The Murmur of the Dying, 2023
Decoding The Black Box
Galerie Stadt Sindelfingen (DE)
27 January – 16 June 2024



The Murmur of the Dying (2023)
Video installation 10:40min, clay objects
Femke Herregraven’s video installation ‘The Murmur of the Dying’ addresses the complex relations between the voice, prediction, ai, illness, community, and death. It explores how machines are trained to see, classify, and monitor the human body by an artificial medical gaze, and questions what kind of language and community are possible in the face of death when the meaning and function of language breaks down. 

Language is considered a code which divides the world into noise and meaning. Around this code communities form. In her work, Herregraven problematises the division between noise and meaning. “There is always a noise, a stammer, a gasp, a rustle which doesn’t belong inside the code. Accordingly, there is always an outsider that doesn’t belong to the community. I’m interested in how to find community in noise, a community that has nothing in common and which excludes no one,”says Herregraven. 

For ‘The Murmur of the Dying’ Herregraven developed an experimental voice ai model called “Elaine”. In order to train Elaine, Herregraven has used a variety of sound recordings, such as medicinal recordings of individuals with respiratory illnesses and speech impediments, and members of her own family, like the babbling of her own children, and breathing and mumbling of her parents on their dying bed. ‘Elaine’ explores what we teach machines what human language is, what we can encode into them, and proposes to listen to those moments when we cannot speak or words no longer suffice, like in the face of death.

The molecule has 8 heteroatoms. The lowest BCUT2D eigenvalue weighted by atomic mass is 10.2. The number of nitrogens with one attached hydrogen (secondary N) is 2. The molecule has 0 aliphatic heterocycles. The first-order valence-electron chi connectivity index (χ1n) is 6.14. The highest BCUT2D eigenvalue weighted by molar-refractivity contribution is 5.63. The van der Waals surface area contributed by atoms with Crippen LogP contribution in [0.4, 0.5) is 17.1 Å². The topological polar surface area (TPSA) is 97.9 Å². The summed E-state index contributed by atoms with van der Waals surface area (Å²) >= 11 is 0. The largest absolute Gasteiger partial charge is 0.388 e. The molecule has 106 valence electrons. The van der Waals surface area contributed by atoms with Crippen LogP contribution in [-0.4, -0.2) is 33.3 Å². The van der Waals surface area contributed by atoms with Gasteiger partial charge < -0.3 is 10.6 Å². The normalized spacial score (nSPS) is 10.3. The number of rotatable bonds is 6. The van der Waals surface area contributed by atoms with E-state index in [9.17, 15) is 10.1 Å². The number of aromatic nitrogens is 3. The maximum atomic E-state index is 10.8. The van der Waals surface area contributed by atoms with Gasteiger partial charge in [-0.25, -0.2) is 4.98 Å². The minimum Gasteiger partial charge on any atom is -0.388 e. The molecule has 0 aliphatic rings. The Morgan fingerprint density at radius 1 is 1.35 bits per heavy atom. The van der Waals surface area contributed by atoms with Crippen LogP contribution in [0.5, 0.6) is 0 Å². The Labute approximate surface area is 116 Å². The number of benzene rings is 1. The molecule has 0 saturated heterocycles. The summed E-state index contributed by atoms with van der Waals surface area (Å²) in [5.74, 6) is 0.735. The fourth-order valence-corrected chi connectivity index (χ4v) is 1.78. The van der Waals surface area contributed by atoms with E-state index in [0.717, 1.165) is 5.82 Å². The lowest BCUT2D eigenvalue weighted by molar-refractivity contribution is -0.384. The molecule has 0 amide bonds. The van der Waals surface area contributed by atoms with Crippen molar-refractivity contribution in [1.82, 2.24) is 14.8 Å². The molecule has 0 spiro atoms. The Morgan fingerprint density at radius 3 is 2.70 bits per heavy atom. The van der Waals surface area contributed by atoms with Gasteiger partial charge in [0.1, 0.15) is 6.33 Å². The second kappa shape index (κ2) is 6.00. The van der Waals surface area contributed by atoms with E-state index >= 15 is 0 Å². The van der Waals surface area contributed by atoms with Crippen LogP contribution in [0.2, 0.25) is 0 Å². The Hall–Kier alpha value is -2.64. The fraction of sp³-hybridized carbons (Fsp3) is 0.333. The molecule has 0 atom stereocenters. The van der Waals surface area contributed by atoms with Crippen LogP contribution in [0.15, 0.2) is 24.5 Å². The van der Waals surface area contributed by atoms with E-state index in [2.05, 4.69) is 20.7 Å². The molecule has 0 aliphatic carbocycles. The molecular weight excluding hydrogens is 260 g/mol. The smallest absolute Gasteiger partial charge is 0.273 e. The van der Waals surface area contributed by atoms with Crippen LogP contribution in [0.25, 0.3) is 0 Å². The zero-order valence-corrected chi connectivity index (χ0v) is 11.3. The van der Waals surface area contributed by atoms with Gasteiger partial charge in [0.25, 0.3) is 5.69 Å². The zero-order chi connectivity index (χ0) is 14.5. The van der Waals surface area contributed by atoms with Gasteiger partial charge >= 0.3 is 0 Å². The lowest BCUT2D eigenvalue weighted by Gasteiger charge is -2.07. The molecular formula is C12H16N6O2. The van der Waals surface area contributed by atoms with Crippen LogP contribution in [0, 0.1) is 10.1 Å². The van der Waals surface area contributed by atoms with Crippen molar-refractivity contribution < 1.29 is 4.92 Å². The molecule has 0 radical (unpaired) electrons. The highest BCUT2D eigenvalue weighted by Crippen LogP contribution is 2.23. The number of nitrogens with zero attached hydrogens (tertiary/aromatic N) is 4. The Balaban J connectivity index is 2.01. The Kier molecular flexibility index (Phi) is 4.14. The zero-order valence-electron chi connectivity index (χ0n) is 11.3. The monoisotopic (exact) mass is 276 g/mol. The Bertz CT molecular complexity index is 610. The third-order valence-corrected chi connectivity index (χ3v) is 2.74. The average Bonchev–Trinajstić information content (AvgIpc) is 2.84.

The voice of Elaine is juxtaposed with the film that is made from ten of thousands medical scans. Each frame in the film represents one patient facing a terminal illness. For Herregraven, the people underpinning these images form ‘the community of the dying’, the community that is not shaped around language or patterns but forged in the noise instead. The complex differences between these clinical images visualise the individuality and diversity that become audible in the voice of “Elaine”— the incalculable human.






















In collaboration with the ‘Community of the Dying’
Voice – Elaine v0.2.2310
Elaine AI modeling – Gabor Szalatnyai
Sound – BJ Nilsen
Thanks to Flavia Dzodan, Martijn van Boven

Commissioned by Kunsthall Trondheim, Art Hub Copenhagen, Tropical Papers, State of Concept Athens and Swiss Institute
Funded by the European Union